Using another example from a previously mentioned site, Fab.com not only gives the user an opportunity to share their purchase socially to their networks, but on a feature called “Feed” they deliver notifications to users on the site itself which products are being purchased and “Faved” by users on the site at that moment.
You can see a user purchased a nutritional cleanse product, and another Faved a t-shirt. What’s more is that users are given the option to add comments on products and their purchases.
Another way that businesses are able to create social media conversions is by using a location-based check in feature on various websites or apps for smartphones. Three of the most popular are FourSquare, Facebook Places (accessed through the Facebook app) and SCVNGR. The beauty of apps like these is that they allow a visit to any sort of business location to become a social experience. A customer can share their visit, a product purchased, a comment or review, all with their various social networks.
In the spring of 2011, Neiman Marcus used SCVNGR to launch a Nationwide challenge to its users. This is significant, as unlike FourSquare, SCVNGR encourages product purchases by issuing challenges and awarding points.
They add a competition and gaming element to not only consumerism, but the social world as well. Talk about supercharging your sales with social—the challenges largely revolve around pictures of, or use of, certain products at the store. This interacts with users, allows them to socially advertise your products for you, and it gets the customer in the frame of mind for purchasing your products.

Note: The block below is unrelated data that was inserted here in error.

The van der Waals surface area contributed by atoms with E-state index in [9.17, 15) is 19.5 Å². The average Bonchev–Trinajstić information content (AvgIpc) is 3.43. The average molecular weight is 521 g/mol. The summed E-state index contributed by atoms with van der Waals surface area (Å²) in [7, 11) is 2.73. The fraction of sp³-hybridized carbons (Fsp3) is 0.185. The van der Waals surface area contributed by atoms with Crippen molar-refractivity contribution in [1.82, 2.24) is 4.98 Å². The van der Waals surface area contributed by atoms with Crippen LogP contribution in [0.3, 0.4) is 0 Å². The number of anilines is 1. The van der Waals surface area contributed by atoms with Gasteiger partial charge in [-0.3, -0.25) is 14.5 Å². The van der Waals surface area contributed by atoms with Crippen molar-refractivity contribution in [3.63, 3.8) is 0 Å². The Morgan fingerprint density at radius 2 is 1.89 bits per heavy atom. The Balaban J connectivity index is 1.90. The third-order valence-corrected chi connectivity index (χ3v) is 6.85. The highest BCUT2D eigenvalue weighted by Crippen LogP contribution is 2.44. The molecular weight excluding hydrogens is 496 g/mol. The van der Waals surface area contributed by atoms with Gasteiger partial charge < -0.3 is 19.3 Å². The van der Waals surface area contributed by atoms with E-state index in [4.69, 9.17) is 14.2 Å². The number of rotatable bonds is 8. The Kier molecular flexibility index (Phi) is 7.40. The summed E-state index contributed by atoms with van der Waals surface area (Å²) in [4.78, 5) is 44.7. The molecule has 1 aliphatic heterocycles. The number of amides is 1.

While this is an important aspect of creating conversions from social media, it’s still something that’s missing from a lot of businesses. The technology exists, but it’s hard to integrate.
In this guest-post on Mashable.com, Zachary Cohen (who runs a boutique digital strategy firm in NYC) notes that while location-based technology has exploded, there are missed opportunities in there.
While Cohen cites a statistic that only 4% of Internet using adults in the US have used a location-based check-in app, the reality is that in 2012, Foursquare alone now boasts 20 million user IDs. A paltry sum when compared to overall population obviously, but that’s significant growth from 2011 when they had only 7 million user IDs.
The point of all this is that more and more people are using check-in services, and are being more social with their purchases, but there’s still room for improvement. The businesses I’ve mentioned above are just a small collection of the many retailers, restaurants, lawyers, doctors, and many more businesses who utilize social media in a great way to create conversions.
Cohen’s main point is that the future for social conversions lies in data-driven services that integrate with POS (point-of-sale) systems. He’s right. But what he’s talking about is largely an automation of the current manual process of monitoring social media networks for mentions, reviews, and interacting with customers.
By understanding what the technology will allow in the future, and realizing how your customers use social media, you can get ahead of the game by adhering to some simple rules about having the right people, using the right methods, and working hard to stay ahead of the curve. And if you do it right, you’ll definitely supercharge your sales with social.
Latest posts by Jason (see all)
- Social Media Wins and Fails: Eye of the Storm - November 5, 2012
- You Win Some, You Lose Some: Of Maxipads and Binders - October 19, 2012
- Dish Network vs AMC: How Mad Men Are Breaking Bad, and Might Be Walking Dead Because of It. - September 24, 2012